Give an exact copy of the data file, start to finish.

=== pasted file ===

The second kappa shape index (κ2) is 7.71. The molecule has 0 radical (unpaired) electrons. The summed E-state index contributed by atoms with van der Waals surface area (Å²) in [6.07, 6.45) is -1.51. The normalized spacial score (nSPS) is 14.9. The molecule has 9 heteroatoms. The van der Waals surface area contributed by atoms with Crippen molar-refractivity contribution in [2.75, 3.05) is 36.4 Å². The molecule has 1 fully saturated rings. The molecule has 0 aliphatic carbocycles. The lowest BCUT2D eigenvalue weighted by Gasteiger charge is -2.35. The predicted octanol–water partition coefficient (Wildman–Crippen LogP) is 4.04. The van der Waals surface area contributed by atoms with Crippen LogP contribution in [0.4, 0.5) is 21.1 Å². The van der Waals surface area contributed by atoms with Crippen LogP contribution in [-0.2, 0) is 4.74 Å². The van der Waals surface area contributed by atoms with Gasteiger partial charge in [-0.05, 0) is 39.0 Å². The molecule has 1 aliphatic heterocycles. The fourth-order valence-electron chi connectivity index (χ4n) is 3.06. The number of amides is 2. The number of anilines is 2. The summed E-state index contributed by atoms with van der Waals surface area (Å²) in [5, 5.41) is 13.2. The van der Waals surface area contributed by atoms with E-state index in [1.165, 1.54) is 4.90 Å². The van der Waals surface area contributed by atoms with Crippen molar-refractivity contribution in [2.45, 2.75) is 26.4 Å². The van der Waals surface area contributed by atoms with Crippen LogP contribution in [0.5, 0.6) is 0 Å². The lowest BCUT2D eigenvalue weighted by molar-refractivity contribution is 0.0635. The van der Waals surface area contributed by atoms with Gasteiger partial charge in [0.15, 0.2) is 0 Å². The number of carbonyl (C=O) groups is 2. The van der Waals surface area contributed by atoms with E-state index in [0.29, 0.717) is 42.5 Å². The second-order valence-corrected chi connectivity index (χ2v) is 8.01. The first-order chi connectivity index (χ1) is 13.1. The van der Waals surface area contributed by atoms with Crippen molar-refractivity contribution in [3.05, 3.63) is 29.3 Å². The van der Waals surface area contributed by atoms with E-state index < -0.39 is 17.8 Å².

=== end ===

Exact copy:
The second kappa shape index (κ2) is 7.71. The molecule has 0 radical (unpaired) electrons. The summed E-state index contributed by atoms with van der Waals surface area (Å²) in [6.07, 6.45) is -1.51. The normalized spacial score (nSPS) is 14.9. The molecule has 9 heteroatoms. The van der Waals surface area contributed by atoms with Crippen molar-refractivity contribution in [2.75, 3.05) is 36.4 Å². The molecule has 1 fully saturated rings. The molecule has 0 aliphatic carbocycles. The lowest BCUT2D eigenvalue weighted by Gasteiger charge is -2.35. The predicted octanol–water partition coefficient (Wildman–Crippen LogP) is 4.04. The van der Waals surface area contributed by atoms with Crippen LogP contribution in [0.4, 0.5) is 21.1 Å². The van der Waals surface area contributed by atoms with Crippen LogP contribution in [-0.2, 0) is 4.74 Å². The van der Waals surface area contributed by atoms with Gasteiger partial charge in [-0.05, 0) is 39.0 Å². The molecule has 1 aliphatic heterocycles. The fourth-order valence-electron chi connectivity index (χ4n) is 3.06. The number of amides is 2. The number of anilines is 2. The summed E-state index contributed by atoms with van der Waals surface area (Å²) in [5, 5.41) is 13.2. The van der Waals surface area contributed by atoms with E-state index in [1.165, 1.54) is 4.90 Å². The van der Waals surface area contributed by atoms with Crippen molar-refractivity contribution in [2.45, 2.75) is 26.4 Å². The van der Waals surface area contributed by atoms with Crippen LogP contribution in [0.5, 0.6) is 0 Å². The lowest BCUT2D eigenvalue weighted by molar-refractivity contribution is 0.0635. The van der Waals surface area contributed by atoms with Gasteiger partial charge in [0.15, 0.2) is 0 Å². The number of carbonyl (C=O) groups is 2. The van der Waals surface area contributed by atoms with E-state index in [0.29, 0.717) is 42.5 Å². The second-order valence-corrected chi connectivity index (χ2v) is 8.01. The first-order chi connectivity index (χ1) is 13.1. The van der Waals surface area contributed by atoms with Crippen molar-refractivity contribution in [3.05, 3.63) is 29.3 Å². The van der Waals surface area contributed by atoms with E-state index < -0.39 is 17.8 Å².